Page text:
And the stuff that sells really well on those platforms, for indies, they’re generally niche kind of titles anyway, which is great for the indies. The big broad games don’t sell really well on XBLA and PSN, so I think if you can make the transition from something like Steam on PC, to those, that would be great. I’ve spoken to Microsoft and Sony, and they seem really keen to do it, so hopefully they don’t put those barriers in place.
AusGamers: Now I know we can’t talk specifically about what you’re working on, but just from a philosophical point of view: obviously we’ve got these new consoles coming out, but the PC has been driving a pretty big push in technology [in] that next-generation sheen and shine. For you guys, is it going to be going into the next-generation with platform parity in mind, or do you feel that there’s actually enough differentiation between all three of the major platforms, to kind of start gearing your products in different ways?
Cameron: That’s a really good question actually. So we develop on PC, so first and foremost, we develop on that. I’m a massive PC gamer; I own all the consoles, but I rarely use them, because of PC, why not? But in terms of the titles going forward into the next-generation, mostly you’d aim for platform parity. If you can do something that’s pretty special on a particular platform, you try and find a way to do it, or at least give a similar kind of experience across the other platforms.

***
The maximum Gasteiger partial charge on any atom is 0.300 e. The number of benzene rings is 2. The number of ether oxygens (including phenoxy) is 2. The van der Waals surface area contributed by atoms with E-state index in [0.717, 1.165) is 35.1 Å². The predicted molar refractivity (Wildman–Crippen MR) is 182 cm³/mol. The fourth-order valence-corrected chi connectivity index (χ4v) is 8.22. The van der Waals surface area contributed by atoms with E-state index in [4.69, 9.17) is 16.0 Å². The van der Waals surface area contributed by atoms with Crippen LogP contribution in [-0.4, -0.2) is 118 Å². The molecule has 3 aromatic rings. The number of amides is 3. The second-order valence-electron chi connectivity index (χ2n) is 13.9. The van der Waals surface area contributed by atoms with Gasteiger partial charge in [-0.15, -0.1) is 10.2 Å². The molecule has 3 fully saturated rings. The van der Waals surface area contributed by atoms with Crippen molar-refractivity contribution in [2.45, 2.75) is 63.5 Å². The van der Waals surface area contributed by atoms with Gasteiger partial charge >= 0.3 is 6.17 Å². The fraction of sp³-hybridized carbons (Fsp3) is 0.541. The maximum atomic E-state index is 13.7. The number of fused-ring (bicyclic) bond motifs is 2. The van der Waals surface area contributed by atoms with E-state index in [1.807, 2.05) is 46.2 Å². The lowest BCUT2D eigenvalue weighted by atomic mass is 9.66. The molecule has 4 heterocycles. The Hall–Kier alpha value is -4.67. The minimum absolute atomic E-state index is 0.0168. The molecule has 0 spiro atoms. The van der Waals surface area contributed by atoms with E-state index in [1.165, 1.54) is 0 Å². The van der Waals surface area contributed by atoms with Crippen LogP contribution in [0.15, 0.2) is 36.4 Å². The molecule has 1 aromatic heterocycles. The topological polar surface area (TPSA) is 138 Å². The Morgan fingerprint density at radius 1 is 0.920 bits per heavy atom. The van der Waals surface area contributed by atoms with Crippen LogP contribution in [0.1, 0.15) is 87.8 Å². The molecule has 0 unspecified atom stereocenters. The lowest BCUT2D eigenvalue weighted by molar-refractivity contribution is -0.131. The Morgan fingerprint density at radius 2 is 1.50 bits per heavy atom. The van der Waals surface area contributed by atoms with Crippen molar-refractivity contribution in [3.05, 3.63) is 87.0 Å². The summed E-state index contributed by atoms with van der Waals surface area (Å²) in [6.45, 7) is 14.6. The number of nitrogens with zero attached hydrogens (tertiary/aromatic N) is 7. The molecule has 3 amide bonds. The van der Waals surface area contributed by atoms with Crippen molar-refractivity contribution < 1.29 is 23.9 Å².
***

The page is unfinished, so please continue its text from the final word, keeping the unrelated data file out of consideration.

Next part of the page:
Because we wouldn’t want to cut great parts of the game out from other audience groups; I would never want to do that. So definitely platform parity would be great. Obviously between gen three and gen four it’s going to be different, and that’s a struggle in and of itself. The graphics obviously, on gen four are wicked; on high-end PCs they’re great. You’re going to struggle to get as good a looking game on the gen three stuff, but we’ll do the best we can.
But from a gameplay perspective, and an experience perspective, and for what a lot of BioWare stuff is known for, with the story, that won’t be any different for us.